The rural people who came to these missions eagerly received these holy truths and prepared themselves for the Sacrament of Penance. The missionaries, faithful ministers of reconciliation, spent long hours in the confessional, where, as true doctors of souls, they were able to comfort the afflicted. «The more deeply a soul is mired in evil,» Don Alphonsus said, «the more necessary it is to receive him well, in order to extract him from the claws of the enemy.» Listening to the penitent with patience and gentleness helps to dispose him to absolution, either immediately, or after a time of trial. Don Alphonsus imposed as sacramental penances pious exercises that were very simple, but of a nature to draw penitents away from sin and rekindle their fervor. Unburdened of their sins, these people then received holy Communion, and went to tell their happiness to others in the most remote hamlets, and so give glory to the mercy of God. «God cannot scorn those who come and cast themselves at His feet; no, He Himself invites them, and promises to receive them on the spot. Return to Me, says the Lord, and I will receive you (Jer. 3:1). Turn to Me « and I will turn to you (Zac. 1:3). « Oh! with what love and tenderness does God press to His heart the sinner that returns to Him. « The Lord glories in showing mercy to sinners and forgiving them» (PD, Consideration XVI).

Plenteous redemption

In contrast to the Jansenist rigorism that made of God a severe and merciless judge, Father Alphonsus, who had chosen for his motto «Copiosa apud Eum redemptio: with Him is plenteous redemption» (Ps. 129 [130]), stressed the goodness of Jesus and His love for all men. At the same time, he warned against those who, dismissing the thought of divine justice, preached only love. For divine love to be strong and lasting, it must be based on an integral faith—God is infinitely good, but also infinitely just. «Without doubt» he wrote, «the mercy of God is infinite, but the acts of this mercy, and thus the graces of pardon, have their limits. God is merciful, but He is also just. « Mercy is promised to those who fear God and not to those who abuse His mercy. And His mercy, said the divine Mother, is to those who fear Him (Lk. 1:50). The obstinate are threatened with His justice. As St. Augustine says, 'if God is true to His promises, He is also true to His threats.' It is not God, but the devil that tempts you to sin by hoping in His mercy» (PD, Consideration XVII).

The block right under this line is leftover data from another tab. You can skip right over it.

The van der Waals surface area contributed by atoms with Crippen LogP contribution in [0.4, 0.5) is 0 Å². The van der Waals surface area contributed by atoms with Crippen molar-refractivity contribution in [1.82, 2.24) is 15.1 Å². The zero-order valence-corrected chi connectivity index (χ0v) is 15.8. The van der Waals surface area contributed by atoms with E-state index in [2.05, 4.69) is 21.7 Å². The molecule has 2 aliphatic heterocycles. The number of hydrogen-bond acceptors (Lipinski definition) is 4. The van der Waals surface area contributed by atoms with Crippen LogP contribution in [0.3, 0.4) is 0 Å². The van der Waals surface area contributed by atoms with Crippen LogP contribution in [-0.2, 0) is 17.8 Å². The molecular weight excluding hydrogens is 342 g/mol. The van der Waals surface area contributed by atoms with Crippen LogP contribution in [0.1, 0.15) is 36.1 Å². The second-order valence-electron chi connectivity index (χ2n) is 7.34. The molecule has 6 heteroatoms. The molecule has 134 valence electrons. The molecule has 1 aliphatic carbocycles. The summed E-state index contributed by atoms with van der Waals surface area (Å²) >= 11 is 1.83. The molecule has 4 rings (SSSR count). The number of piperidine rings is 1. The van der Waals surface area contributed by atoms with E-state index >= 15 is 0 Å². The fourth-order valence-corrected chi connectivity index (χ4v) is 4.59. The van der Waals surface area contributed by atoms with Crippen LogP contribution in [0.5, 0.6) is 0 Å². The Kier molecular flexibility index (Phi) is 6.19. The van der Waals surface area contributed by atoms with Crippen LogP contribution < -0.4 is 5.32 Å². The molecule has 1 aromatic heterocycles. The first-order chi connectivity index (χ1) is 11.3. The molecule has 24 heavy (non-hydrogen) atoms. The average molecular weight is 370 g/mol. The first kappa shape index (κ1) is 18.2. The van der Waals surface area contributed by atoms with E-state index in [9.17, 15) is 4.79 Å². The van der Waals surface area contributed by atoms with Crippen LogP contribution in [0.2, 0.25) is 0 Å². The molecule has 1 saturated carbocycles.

The most important

But how can one imprint this correct view of God, at once both merciful and just, on souls? Faithfully echoing tradition, Alphonsus de Liguori replied: by daily prayer. He believed that loving God cannot be separated from meditating or making mental prayer, because it is in meditation that the soul gains knowledge of God and falls in love with Him. Therefore, his most important book, in his own view, is The Great Means of Prayer. In this work, Alphonsus explains that man, because of the consequences of original sin, is drawn to evil, and is incapable of always resisting sin by his own means alone. Only the grace of God makes it possible to observe all the commandments necessary for salvation. «Since they express man's fundamental duties towards God and towards his neighbor, the Ten Commandments reveal, in their primordial content, grave obligations. They are fundamentally immutable, and they oblige always and everywhere. No one can dispense from them. « What God commands He makes possible by His grace» (Catechism of the Catholic Church [CCC], 2072, 2082). But, as Saint Augustine says, «God desires to give His graces, but He gives them only to those who ask for them.» In contrast to those who say that observing the commandments is impossible in certain specific cases, the same Doctor replies, «the man who wishes to but cannot should realize that he does not yet fully wish to, and should pray for a will strong enough to fulfill the commandments.» This is why Saint Alphonsus wrote, «God does not refuse anyone the grace of prayer, through which one can obtain the help to overcome every concupiscence and every temptation. And I declare and repeat, and will always repeat as long as I live, that our entire salvation is found in just one thing: prayer.» From this comes the famous axiom that is repeated in the Catechism: «Those who pray are certainly saved; those who do not pray are certainly damned» (CCC 2744).